All the tall, gigantic plants you see around are a result of appropriate plant growth with essential nutrients. They are essential for life as they are the producers in the food chain and even in the food web. Plants are autotrophs opposed to heterotroph and consumers around us. Thus, their proper growth is vital to life.
However, plants do not grow the same way throughout their life. Instead, the growth patterns vary, which we will discuss in detail further. The development comprises primary and secondary growth. The former enables the plant to grow taller, whereas the latter adds to the width. Besides this fundamental difference between primary and secondary growth, their location, occurrence and growth processes also differ. Both involve specific cells and tissues, leading to an increase in height and size. Read till the end to know everything about primary and secondary growth.
|Characteristic||Primary Growth||Secondary Growth|
|Definition||Increase in length||Increase in diameter|
|Tissues||Primary meristem||Lateral meristem|
|Apical meristem, intrafascicular|
cambium & intercalary meristem
and cork cambium
|Occurrence||Shoot apex||Lateral meristem cells|
|Type of Growth||Longitudinal||Radial|
|Growth Period||Before completion of differentiation||After maturity|
|Product||Primary xylem & phloem||Secondary xylem & phloem|
What is Primary Growth?
Primary growth refers to the increase in the length of the roots and shoots. In easy words, primary plant growth is associated with lengthwise growth.
Primary plant growth in botany and horticulture can be defined as the increase in plant size because of cell division at the tip of roots and stems. It causes them to elongate and produce primary tissue. It occurs by mitosis and cytokinesis in primary meristems such as intercalary meristems, apical meristems and intrafascicular cambium.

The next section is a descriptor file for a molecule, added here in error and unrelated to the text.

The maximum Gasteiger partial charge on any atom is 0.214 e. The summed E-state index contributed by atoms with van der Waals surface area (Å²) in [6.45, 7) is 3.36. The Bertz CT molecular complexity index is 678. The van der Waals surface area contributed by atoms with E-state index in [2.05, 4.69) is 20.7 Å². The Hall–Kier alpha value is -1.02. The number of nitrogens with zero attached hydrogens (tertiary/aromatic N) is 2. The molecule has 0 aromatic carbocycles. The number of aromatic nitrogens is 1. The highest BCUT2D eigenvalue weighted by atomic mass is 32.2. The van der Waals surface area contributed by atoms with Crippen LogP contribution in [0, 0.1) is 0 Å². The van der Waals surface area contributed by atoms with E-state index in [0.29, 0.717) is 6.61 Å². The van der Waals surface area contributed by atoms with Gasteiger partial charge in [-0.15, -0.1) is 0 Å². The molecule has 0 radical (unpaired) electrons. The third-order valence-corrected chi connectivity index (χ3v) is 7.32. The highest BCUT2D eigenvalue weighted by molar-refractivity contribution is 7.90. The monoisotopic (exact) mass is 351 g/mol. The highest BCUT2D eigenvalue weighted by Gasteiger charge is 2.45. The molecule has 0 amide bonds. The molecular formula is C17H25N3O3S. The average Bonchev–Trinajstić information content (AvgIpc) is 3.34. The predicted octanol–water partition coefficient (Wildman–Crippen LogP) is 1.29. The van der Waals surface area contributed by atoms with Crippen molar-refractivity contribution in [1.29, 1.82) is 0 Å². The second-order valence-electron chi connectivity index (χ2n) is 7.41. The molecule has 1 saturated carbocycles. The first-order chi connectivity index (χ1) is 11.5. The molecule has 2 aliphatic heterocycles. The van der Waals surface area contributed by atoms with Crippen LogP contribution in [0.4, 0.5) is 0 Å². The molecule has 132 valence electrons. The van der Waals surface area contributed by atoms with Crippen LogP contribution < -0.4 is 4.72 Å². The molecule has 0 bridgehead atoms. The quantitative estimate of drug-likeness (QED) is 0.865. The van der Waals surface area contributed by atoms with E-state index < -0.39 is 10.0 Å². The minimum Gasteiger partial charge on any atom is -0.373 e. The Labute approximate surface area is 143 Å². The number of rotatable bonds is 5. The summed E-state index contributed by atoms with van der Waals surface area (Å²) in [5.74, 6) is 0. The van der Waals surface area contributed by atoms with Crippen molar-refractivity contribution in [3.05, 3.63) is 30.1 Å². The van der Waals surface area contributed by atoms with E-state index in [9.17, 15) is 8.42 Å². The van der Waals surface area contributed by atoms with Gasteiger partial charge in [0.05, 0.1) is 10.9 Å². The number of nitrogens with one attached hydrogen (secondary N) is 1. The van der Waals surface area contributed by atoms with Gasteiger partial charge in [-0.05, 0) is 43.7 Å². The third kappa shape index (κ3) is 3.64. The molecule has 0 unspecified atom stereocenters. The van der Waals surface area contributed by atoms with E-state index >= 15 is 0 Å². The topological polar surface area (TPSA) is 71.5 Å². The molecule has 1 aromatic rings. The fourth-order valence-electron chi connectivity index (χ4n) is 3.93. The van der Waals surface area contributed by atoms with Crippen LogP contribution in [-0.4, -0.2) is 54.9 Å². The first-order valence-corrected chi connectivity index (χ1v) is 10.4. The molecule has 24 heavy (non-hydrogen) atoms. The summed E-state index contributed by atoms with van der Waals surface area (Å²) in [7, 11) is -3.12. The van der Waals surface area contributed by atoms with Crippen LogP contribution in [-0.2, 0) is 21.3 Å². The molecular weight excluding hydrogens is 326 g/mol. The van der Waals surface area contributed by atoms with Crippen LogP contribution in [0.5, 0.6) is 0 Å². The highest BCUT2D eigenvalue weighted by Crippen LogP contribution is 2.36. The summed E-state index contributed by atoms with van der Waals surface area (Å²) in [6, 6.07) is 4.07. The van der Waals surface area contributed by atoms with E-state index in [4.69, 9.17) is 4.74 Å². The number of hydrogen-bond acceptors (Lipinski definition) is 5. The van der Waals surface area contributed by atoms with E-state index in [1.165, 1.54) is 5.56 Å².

The dome-shaped shoot apex with leaf primordia has axillary nodes, internodes and buds. It also has three regions; the region of cell division on the very top. The cell enlargement area is next to the cell division region, followed by cell differentiation. The growth process occurs step by step when the cell first divides, enlarges and then specializes in a particular function.
Besides the intercalary meristems, intravascular cambium and apical meristems, three types of meristematic tissues are present at the stem apex. They include procambium, protoderm and ground meristem. The procambium produces primary vascular tissues and looks like continuous longitudinal strands. However, their appearance resembles a broken ring when viewed in cross-section. Protophloem forms on the outside, whereas protoxylem grows on the inside. The protoxylem cavity is quite smaller compared to the protophloem. The vascular and non-vascular tissues contribute to the overall shape and structure of the plant.